YG Entertainment is winning the game. The Hallyu game, that is.  The Hallyu wave craze has become something of a Russian roulette: spin the gun and gamble on promoting your pet groups overseas. Win, and rake in more money than you could ever imagine. Lose, and bankrupt yourself for nothing. It takes a steady hand and a good aim to play this promotions game. President YG and company have proven themselves to be in possession of both.

K-pop has established itself in Malaysia, Singapore, and to a certain degree, Vietnam. It has proven that it can sell in both Taiwan and China. A select few groups have even cracked the Japanese market. Now, what’s left is the Mt. Everest of the music industry at large: the US market. Several K-pop artists have flung themselves at that lofty peak and tumbled all the way back down, for a very simple reason: the US market operates rather differently from the Korean one. There are hundreds of thousands of bands of every kind floating around on the internet, and typically it’s only the ones that come from a management agency with a strategy that make it to the top. South Korean agencies are used to operating within an entirely different system, and aren’t familiar with the nuances of the US industry, the little nuances that can tip the scale in their favor. By and by large, it’s been up to the fans to find the group, not the other way around.  However, it’s become clear that YG Entertainment has finally figured out what it takes.

Of course, YG is not infallible. Se7en’s US debut comes to mind. But something significant happened after Se7en’s flop of a debut: YG learned from it. And now that they’re grooming 2NE1 to break into the market, the fruits of that initial failure are becoming quite evident. The first thing that they learned: if you want your name to be on top of the headlines, hook up with someone whose name is already on the headlines. How many artists got to where they were through sheer luck and perseverance? Not many. How many got to the top through luck and perseverance and useful contacts in the industry? A good deal more. For a while, YG’s brilliant hookup with the Black Eyed Pea’s Will.i.am was the talk of the town. There couldn’t have been a smarter pairing. Does Will.i.am have the most revolutionary musical techniques and lyrics? No. But what he does have is a multiplatinum, world-famous group and a finger on the pulse of what the general public wants to listen to, which is exactly what an idol group like 2NE1 would benefit from in trying to break into the US scene.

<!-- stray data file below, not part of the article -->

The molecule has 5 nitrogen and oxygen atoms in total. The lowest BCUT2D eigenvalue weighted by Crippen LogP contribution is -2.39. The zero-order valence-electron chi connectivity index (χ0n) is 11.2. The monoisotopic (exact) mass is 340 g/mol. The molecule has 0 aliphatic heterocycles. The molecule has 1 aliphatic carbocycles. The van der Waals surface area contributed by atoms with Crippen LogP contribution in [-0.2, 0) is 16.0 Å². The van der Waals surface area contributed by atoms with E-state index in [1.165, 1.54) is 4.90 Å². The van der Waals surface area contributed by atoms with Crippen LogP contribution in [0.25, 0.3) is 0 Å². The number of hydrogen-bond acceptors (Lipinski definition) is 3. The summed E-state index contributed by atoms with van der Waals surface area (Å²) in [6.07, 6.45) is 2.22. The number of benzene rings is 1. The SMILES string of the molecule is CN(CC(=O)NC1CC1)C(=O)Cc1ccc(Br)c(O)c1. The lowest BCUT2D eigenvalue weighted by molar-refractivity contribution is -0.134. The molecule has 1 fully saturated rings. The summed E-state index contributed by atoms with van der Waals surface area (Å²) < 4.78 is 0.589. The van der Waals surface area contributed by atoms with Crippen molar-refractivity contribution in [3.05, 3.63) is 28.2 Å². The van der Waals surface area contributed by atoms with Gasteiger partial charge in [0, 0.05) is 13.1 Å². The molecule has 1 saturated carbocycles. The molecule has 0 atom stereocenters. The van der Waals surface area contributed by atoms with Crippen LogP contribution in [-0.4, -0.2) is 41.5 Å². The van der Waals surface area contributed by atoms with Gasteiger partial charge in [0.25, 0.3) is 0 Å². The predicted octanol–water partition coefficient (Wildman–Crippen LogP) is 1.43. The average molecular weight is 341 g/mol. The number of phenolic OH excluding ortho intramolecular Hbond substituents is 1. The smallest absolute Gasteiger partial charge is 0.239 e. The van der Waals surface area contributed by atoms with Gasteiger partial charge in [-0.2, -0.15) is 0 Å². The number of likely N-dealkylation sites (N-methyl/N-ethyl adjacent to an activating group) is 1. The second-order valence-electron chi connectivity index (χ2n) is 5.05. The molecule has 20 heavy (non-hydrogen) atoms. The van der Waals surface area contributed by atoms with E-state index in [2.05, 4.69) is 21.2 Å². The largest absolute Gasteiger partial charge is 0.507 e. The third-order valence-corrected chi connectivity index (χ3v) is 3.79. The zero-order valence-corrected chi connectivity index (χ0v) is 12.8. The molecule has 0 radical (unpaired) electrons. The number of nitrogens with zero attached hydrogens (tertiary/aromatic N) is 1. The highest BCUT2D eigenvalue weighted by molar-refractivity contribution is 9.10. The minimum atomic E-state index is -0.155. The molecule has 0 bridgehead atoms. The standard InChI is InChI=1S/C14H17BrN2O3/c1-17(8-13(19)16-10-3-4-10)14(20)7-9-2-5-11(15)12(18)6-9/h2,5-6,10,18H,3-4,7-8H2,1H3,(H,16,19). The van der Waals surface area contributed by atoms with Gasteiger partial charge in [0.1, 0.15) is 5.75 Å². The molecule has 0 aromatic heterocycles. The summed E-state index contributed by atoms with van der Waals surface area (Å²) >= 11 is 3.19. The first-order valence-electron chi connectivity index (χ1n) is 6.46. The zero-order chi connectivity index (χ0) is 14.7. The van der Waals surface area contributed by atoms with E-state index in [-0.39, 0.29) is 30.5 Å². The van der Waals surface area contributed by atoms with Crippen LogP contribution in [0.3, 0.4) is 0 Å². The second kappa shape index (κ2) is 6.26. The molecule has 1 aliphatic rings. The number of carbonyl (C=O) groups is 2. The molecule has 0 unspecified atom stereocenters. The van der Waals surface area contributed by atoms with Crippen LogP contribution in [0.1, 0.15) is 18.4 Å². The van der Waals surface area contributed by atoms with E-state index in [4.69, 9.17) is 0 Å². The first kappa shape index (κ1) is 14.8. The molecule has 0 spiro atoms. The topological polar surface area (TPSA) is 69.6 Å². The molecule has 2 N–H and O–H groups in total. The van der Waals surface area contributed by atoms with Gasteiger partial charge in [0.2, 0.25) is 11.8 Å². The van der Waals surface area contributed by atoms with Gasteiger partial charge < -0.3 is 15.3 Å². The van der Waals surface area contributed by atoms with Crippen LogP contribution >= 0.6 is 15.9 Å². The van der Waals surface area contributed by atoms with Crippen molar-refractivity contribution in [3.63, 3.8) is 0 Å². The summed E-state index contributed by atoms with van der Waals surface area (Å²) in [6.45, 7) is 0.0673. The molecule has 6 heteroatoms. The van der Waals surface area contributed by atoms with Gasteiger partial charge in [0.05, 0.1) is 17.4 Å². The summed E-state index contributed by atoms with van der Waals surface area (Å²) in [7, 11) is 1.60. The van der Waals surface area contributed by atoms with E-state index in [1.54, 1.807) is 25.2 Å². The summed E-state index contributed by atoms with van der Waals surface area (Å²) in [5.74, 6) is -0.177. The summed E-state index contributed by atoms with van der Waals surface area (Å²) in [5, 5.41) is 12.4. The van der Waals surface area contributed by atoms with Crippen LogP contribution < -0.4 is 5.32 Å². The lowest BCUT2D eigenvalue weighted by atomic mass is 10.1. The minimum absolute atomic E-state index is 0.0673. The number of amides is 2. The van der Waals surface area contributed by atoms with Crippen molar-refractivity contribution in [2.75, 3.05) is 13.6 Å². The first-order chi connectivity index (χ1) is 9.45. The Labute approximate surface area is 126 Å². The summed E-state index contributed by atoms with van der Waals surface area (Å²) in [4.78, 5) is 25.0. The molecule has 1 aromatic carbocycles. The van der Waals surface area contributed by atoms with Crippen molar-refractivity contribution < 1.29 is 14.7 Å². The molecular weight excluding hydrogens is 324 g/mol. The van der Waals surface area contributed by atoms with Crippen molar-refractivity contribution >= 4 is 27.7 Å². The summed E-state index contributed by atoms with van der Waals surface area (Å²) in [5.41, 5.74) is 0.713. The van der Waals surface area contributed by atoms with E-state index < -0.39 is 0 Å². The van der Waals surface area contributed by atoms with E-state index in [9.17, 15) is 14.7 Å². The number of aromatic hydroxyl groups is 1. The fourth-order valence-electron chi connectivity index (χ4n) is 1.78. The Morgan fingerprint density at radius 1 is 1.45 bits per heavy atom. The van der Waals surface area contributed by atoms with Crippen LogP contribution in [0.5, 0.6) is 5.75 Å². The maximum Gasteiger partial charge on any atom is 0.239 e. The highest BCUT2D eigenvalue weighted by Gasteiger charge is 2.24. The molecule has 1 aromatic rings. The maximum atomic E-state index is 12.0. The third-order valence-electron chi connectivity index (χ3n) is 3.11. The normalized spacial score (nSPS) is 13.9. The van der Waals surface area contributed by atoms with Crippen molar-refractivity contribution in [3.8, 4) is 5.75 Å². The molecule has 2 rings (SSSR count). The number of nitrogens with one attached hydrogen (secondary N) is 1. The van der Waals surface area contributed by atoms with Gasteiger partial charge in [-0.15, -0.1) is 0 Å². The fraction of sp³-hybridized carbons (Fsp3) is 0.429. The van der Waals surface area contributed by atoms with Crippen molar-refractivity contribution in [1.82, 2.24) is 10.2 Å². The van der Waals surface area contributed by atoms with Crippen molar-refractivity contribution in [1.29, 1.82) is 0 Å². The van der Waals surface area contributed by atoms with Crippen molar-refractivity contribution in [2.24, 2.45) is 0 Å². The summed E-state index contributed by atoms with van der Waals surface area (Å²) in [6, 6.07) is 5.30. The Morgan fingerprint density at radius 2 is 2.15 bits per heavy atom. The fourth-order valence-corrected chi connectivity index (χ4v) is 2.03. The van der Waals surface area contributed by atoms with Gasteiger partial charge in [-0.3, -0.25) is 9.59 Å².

But a single contact to keep harping on about forever and ever can only go so far. That’s where YG got smart: American big-name rapper Ludacris has gone on record as saying some very positive things concerning the Hallyu wave, and generally sounded very chummy with the YG family at large. Now, he’s gone one step further: he’s agreed to sign an MOU, or a Memorandum of Understanding with YG, which is a legal document indicating a convergence of wills between parties, while not necessarily being binding. In the case of Ludacris and YG, this can point to future collaborations. Now YG has not only one, but two well-known American stars with musical styles similar to their own attached to the hip.

So, what does this all mean for 2NE1 and their planned American debut? They’ve got a far better chance of succeeding than the average K-pop idol, who wanders in blind. They have people on their side who know the ups and downs of the industry, as well as what PR stunts will and won’t work. They will have access to lyrics writers who are fluent in English, so for a change, there will be no Engrish in sight. And most importantly, they will have advance publicity, rather than nothing but a few web advertisements and collaboration with a D-list artist whose name no one knows. Already, the buzz is building around their debut from nothing more than a few name-drops and vague teases.

Do you think that YG is picking the right path for promoting 2NE1 overseas? Do you think that these high-profile hookups will help or hurt 2NE1’s chances for success?